Pensioners the big losers from Jeremy Hunt’s Budget, says think tank

Pensioners are the big losers from Jeremy Hunt’s Budget amid falling living standards and stagnating growth, according to a think tank.

The Resolution Foundation’s analysis came after Wednesday’s budget left the door open for more pre-election financial giveaways after delivering another 2p cut in national insurance.

Mr Hunt spent around £10 billion on cutting national insurance, described by commentators as a move to “sweeten the Government’s electoral pitch” on top of a similar cut in November.

But the Resolution Foundation said the Budget threw “fiscal caution to the wind”, according to its chief executive Torsten Bell.

“A pre-election Budget produced another round of pre-election tax cuts,” he said. “Who could have seen that coming?

“To deliver them, the Chancellor has continued to throw fiscal caution to the wind, cutting his fiscal headroom to just a third of the average level seen since 2010.

“He would fail to meet three out of the four sets of fiscal rules used by his Conservative predecessors since 2010.”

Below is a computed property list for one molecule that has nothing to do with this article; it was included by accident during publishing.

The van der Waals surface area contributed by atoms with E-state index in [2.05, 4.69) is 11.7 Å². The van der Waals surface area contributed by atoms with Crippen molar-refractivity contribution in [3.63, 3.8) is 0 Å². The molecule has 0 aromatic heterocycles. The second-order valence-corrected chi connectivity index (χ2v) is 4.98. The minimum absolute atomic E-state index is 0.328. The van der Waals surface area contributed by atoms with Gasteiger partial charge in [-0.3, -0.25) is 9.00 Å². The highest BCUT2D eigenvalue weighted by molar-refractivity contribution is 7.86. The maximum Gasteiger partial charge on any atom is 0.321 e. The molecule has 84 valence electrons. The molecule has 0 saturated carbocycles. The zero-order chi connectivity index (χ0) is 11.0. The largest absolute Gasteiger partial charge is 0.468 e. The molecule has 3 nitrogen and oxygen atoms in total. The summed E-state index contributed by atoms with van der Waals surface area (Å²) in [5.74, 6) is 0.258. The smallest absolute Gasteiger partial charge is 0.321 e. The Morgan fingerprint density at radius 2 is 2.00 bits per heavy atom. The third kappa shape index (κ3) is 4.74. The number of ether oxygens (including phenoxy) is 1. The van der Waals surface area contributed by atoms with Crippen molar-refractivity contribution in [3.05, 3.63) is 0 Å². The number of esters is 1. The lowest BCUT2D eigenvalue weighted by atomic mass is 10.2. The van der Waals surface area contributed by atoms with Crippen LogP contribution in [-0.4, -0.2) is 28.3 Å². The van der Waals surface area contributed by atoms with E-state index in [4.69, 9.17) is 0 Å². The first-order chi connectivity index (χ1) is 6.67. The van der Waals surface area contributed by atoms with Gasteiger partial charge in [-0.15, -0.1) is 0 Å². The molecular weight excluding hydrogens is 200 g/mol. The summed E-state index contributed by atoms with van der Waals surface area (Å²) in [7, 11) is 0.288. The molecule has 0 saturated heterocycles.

The think tank said this is the first parliament in modern history set to see a fall in living standards with real household disposable income to fall by 0.9%.

The tax burden is still set to reach record levels despite Wednesday’s cut in national insurance. (PA Graphics)

Mr Bell said it has been a “frenetic few years” for tax policy with several rises and cuts in tax with middle earners coming out on top.

“The biggest group of losers are pensioners, who face an £8 billion collective hit,” Mr Bell added.

“Looking at all policy changes announced this parliament reinforces the sense that the Government has reversed course from the approach that dominated during the 2010s.

“This time it is those aged over 65 and on the highest incomes who are set to lose most.”

Mr Bell said while Budgets are a big day for Westminster, the “big picture” for Britain has not changed as it stays a nation where taxes rise and incomes “stagnate”.

“Big tax cuts may or may not affect the outcome of that election, but the task for whoever wins is huge,” he said.

“They will need to both wrestle with implausible spending cuts and also restart sustained economic growth – the only route to end Britain’s stagnation.”